Conductive Education originated in Hungary in the late 1940’s as a unique form of education and rehabilitation for children with neurological motor disorder such as Cerebral Palsy. It is based on a belief of human potential where children with neurological motor disorders have the capacity to learn and develop skills, previously deemed impossible, through structured teaching and learning programmes.
Our conductors teach children with disabilities the full range of skills required to promote an active lifestyle thus equipping them with the confidence, personality and motor skills to lead a lifestyle which reflects their abilities and opens up new opportunities for equality and inclusion within society.
What is the difference between CE and other therapies?
This is an educational program, the goal is to teach children and adults to live an independent and active life as possible. Learn how to wash hands, how to use the toilet or get dressed are very important in the everyday life especially for special need children and adults. In a Conductive Education program after solving various task series, we put into practice what we learned.
Conductive Education was developed in Hungary in 1945 out of the work of Andras Peto and continued after his death by Dr Maria Hari. It has been known of in professional circles in the West since the early 1960′ but serious extensive international interest began only in the 1980’s.
Having studying medicine at the University in Vienna and working in various hospitals in Austria, Andras Peto became an experienced neurologist. He was a pioneer in working with children with cerebral palsy by using a holistic approach to overcome any difficulties connected to their neurological motor disorders.
Through his professional and personal achievements, Peto have been actively trying to prove that despite the damage, the nervous system still possesses the capacity to form new neural connections and this ability can be mobilised with the help of a properly guided teaching and learning process. That is the reason why Professor Peto called his method Conductive Education (Latin origin).
In the beginning of 1950, Peto founded his first Conductive Education centre in Budapest which has been a foundation of the current Andras Peto Institute of Conductive Education and College for Conductor Training in Budapest, Hungary (Europe). Nowadays, the Peto Institute apart from providing conductive care to individuals with motor disorders; it also prepares future professionals for implementing and practicing Conductive Education.
Peto’s mission and legacy have been carried through the years and the geographical borders; although the aim remained the same – to show individuals suffering from injuries to the central nervous system and their families the way to a full life and to make society aware of the opportunities to help.
Maria Hariwas born on 13th August 1923. Between 1941 and 1943 she attended to a movement teaching course. In 1944 worked in a factory. In 1945 she worked as a nurse, from 1946 in the Movement Therapy Institute as a medical student. She take her medical degree in 1952.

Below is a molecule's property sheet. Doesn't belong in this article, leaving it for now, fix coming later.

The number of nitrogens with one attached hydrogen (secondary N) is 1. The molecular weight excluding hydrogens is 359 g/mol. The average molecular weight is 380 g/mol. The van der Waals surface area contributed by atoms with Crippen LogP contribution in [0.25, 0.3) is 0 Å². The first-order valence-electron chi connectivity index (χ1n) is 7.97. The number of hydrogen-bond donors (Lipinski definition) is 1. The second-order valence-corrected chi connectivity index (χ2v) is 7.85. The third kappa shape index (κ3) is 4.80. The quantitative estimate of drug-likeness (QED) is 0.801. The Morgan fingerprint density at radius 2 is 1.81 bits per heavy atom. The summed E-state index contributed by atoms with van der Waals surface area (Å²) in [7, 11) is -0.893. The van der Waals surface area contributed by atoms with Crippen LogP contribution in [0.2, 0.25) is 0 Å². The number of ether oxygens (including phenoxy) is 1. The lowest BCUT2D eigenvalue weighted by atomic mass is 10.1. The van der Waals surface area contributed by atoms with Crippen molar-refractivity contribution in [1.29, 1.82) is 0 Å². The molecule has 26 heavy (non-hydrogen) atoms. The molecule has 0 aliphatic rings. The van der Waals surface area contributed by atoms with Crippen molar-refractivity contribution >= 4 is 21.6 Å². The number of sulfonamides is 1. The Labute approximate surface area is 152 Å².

From 1946 she appears besides the founder of conductive education, Professor Andras Peto. After his death she became the director of the Institute for the Motor Disordered and Conductors’ Training College. She led the institute in the spirit of the Professor.
She died on 6th October 2001. She fought for conductive education until her death.
It includes everything that characterises a typically developing child’s everyday life from meal times and hygiene to play and learning. The program include all physical, intellectual, social, emotional, self-help requirements needed for developing an active personality.
The Task Series is a unique teaching tool used in Conductive Education. It is a series of tasks designed to develop children’s ability to control their movements to change place and position in a purposeful way.
Rhythmic Intention is a specialist strategy used in Conductive Education whereby speech, language and song assist children to learn to regulate their movements, and also improve their communication skills.
The Group provides an environment where children learn from and alongside peers as well. The members of a group are aware and observe each other which can motivate their own learning.
The conductor – teacher is the professional who delivers the program. Conductors have an intensive, four year University – Based “hands on” professional training where they learn how to observe each person’s performance and modify the Conductive Education program and timetable according to their needs. The conductor – teacher is responsible for the initial assessment, organization, delivery of the Conductive Education program also the creation of situations that encourage learning and problem solving.
Cerebral palsy is an umbrella like term for a group of conditions characterised by motor dysfunction due to non-progressive brain damage early in life. There are usually associated disabilities as well as emotional, social and family difficulties. Cerebral palsies are the most common cause of childhood disability. The range of severity may be from total dependency and immobility to adequate abilities of talking, independent self-care and walking, running and other skills, although some with clumsy actions.